Hungarian Conservative

EU Enlargement: Is Ukraine Overtaking the Western Balkans on a Bend?

The national flags of (L-R) Kosovo, Montenegro’s North Macedonia, Serbia, and the European Union are set up on a stage for a group photo during the Western Balkans Summit at the Federal Foreign Office in Berlin, Germany, on 21 October 2022
The national flags of Kosovo, Montenegro, North Macedonia, Serbia, and the European Union (L-R) at the Western Balkans Summit at the Federal Foreign Office in Berlin, Germany, on 21 October 2022
Odd Andersen/AFP
The integration of the countries of the region into the EU is a decades-long process, the positive outcome of which is still to be seen. Thus, the number of Eurosceptics in the region has multiplied in recent years. As a consequence of the protracted accession negotiations, which have not even started for several Western Balkan states, some countries in the region have forged closer economic, political, and cultural ties with non-EU actors.

The following is a translation of an article written by Tímea Zsivity, a researcher at the Europe Strategy Institute of the University of Public Service, originally published on the Five Minutes Europe blog of Ludovika.hu.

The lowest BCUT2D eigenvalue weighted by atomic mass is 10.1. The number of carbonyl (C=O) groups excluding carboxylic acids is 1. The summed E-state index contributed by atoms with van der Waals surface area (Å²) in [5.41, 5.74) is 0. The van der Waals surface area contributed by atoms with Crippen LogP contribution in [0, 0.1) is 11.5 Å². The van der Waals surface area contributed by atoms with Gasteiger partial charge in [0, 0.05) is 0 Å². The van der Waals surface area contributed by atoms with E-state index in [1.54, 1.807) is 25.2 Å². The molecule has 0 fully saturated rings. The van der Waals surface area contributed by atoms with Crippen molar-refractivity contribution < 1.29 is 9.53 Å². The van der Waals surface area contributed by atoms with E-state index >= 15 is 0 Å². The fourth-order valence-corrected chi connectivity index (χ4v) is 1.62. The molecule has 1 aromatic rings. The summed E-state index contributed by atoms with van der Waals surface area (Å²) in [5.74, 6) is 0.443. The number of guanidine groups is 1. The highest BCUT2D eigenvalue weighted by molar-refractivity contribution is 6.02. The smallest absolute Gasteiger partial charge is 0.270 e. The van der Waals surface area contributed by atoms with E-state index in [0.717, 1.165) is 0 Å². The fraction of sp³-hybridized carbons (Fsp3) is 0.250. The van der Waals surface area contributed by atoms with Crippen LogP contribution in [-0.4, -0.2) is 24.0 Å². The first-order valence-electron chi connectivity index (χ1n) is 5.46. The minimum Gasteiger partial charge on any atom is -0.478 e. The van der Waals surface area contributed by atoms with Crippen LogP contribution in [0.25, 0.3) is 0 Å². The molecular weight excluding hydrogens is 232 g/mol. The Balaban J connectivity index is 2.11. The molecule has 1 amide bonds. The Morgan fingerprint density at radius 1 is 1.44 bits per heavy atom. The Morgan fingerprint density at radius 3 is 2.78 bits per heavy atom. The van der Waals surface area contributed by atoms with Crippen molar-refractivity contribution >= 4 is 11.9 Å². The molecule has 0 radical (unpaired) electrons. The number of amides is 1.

Hungary took over the Presidency of the Council of the European Union on Monday, 1 July. The Member States holding the presidency work closely together in groups of three, known as the Trio Presidency. The system of Trio Presidencies was introduced by the Lisbon Treaty in 2009. The members of the Trio set long-term objectives and prepare a joint programme identifying the themes and key issues that the Council will address over the 18 months.

Based on the programme, each of the three countries prepare its own more detailed six-month plan. The current trio is made up of the Spanish, Belgian, and Hungarian presidencies. In their joint ‘action plan’ for the period from 1 July 2023 to 31 December 2024, the three Member States said that the Russo–Ukrainian war and growing global uncertainty require the European Union to increase its resilience and strategic autonomy. In its programme, the Trio underlined that it intends to conduct accession negotiations according to the new enlargement methodology, taking into account the European Commission’s reports on candidate countries, compliance with the Copenhagen criteria, and, above all, the Union’s capacity to absorb new members.